I first met this book and its author, Tony Shelley, on the Harper Collins authors' site 'Authonomy' when it was very much still a work-in-progress.
Fast forward seven years and it's now published. It's a real gem of a book, witty, incisive and a social document of my era, covering the author’s love of music, TV and football. The book begins with Shelley’s 50th birthday - ‘middle age hit me hard. I wasn’t expecting it and it certainly wasn’t invited. It just showed up...’ Something we can all relate to when we hit the middle years. As you may have guessed from the title, music plays an important role in Shelley’s life. Says Shelley ‘ Music is the lover and friend that has always been there when I’ve needed it and even when I’ve been foolish enough to think that I didn’t’. It is Shelley’s 50th birthday bash at the beginning of the book, and he discusses the importance of playlists (in relation to deciding on the playlist with his band reunion in honour of his 50th birthday). Each chapter in the book is also part of a playlist of Shelley’s life – usually with the title of a well-loved song or a line from the same.
Shelley then takes us on a tour of his childhood and his earliest memories, those same Watch With Mother programmes – Andy Pandy, The Wooden Tops and Bill & Ben (the Flowerpot Men) that signposted all our childhoods back them.
Like Shelley, I too was excited about the Top 20 every week, eagerly awaiting what had risen and fallen in the charts, and sometimes writing out the chart lists too, though probably a lot less fervently than Shelley. A couple of years younger than me, we mostly shared the same influences. But when you’re young, those two years are gigantic, so unlike Shelley’s female contemporaries, in 1972 I’m proud to say that I also sneered in the face of those foolish girls who swooned over Donny Osmond or David Cassidy! It was David Bowie and Alice Cooper all the way for me! So I was thrilled to see Mr Bowie got a good mention in the book as Ziggy Stardust was my first album and Bowie the first concert I went to.
Like Shelley, too, a group of records charting around the same period instantly transport me back to a time, like the period in early 73 he refers to when records like Killing Me Softly and Hello Hurray were in the charts. What’s more, someone else other than myself has written more than a few lines about those unhipsters; Gilbert O’Sullivan, Leo Sayer and Dean Friedman! In fact, it was no doubt our shared conversations about Gilbert - featuring in both our books on Authonomy - that sparked our authorial friendship.
In 1974, Shelley became a bit of a Sparks fan while his father looked on at Top Of The Pops in horror (my own father, on the other hand, was quite fascinated by Ron Mael!) But Shelley felt it broke an unwritten rule of buying pop records when his father bought the same record as him and that was very true of that time, though I have to say that my own father bought pop records before us children so I liked it when my dad enjoyed a record on Top Of The Pops rather than wearing a scowl!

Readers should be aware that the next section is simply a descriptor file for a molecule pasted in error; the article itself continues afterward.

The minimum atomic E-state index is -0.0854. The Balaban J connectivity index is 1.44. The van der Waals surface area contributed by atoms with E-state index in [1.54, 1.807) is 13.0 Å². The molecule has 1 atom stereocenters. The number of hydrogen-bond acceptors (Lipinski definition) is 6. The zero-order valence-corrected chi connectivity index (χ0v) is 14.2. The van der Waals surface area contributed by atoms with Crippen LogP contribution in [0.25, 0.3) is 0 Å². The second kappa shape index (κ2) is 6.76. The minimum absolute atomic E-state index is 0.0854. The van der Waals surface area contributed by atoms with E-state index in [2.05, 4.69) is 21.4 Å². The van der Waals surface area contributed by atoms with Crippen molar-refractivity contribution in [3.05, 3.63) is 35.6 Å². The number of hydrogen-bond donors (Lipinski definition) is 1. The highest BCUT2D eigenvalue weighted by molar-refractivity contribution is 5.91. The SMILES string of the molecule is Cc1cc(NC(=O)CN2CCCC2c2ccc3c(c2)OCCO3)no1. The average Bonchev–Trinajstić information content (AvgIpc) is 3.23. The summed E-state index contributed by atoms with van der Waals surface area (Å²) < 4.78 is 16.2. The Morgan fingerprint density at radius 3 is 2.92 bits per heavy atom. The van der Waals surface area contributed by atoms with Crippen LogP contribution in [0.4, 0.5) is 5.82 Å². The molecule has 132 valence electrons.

Next we have Shelley’s dalliance with 10cc and I love his shameless confession. The first song I ever heard from 10cc was ‘Oh Donna’ which I felt would have – should have – deterred any self-respecting pop connoisseur right there and then. A bit like Gilbert and Leo, first impressions are hard to shake, which is a shame as Godley & Creme did have good songwriting skills and I do admit to liking many of their hits myself (although not so much as the guilty pleasure of falling in love and out of love as Shelley describes in the chapter aptly named ‘I’m Not In Love’). That hit has for me, mostly lost its magic, due to mass overplaying but can in rare moments take me back to that long hot dreamy whoozy summer of 1975.
In discussing his liking for Queen, Shelley even mentions something that I dine out on – the fact that I saw Queen as the support band to Mott The Hoople! Most people these days haven’t heard of Mott The Hoople, so it was great to see that tour get a mention. In fact, Queen had come to my attention a few months before that tour as I recall with ‘Keep Yourself Alive’.
But a lot of the book is dedicated to Shelley’s love affair with The Beatles which he didn’t properly discover until the 70s, an alien concept for someone such as myself in Liverpool during the 1960s at the height of Beatlemania, absorbing the music osmotically during my infancy. Some of my earliest memories are of hearing records recommended by Mr Epstein himself when my father would buy records from his record shop, pre-Beatlemania. One of my earliest memories is of singing ‘She Loves You Yeah Yeah Yeah’. The song Eleanor Rigby is so embedded in the time for me, I can’t imagine it otherwise: those strings, that autumn, our family name. Yellow Submarine is also so tied up with the moving away from Liverpool to an alien place. But he who becomes a Beatles fan last becomes one longest. This is certainly the case with Shelley. None more than when he finally gets to meet his hero, Paul McCartney. Shelley’s metaphors to describe his relationship with music are simply brilliant. ‘...if an album’s worth getting to know, it’s worth allowing it to flirt with you, tease and touch you, until you fall for it completely...’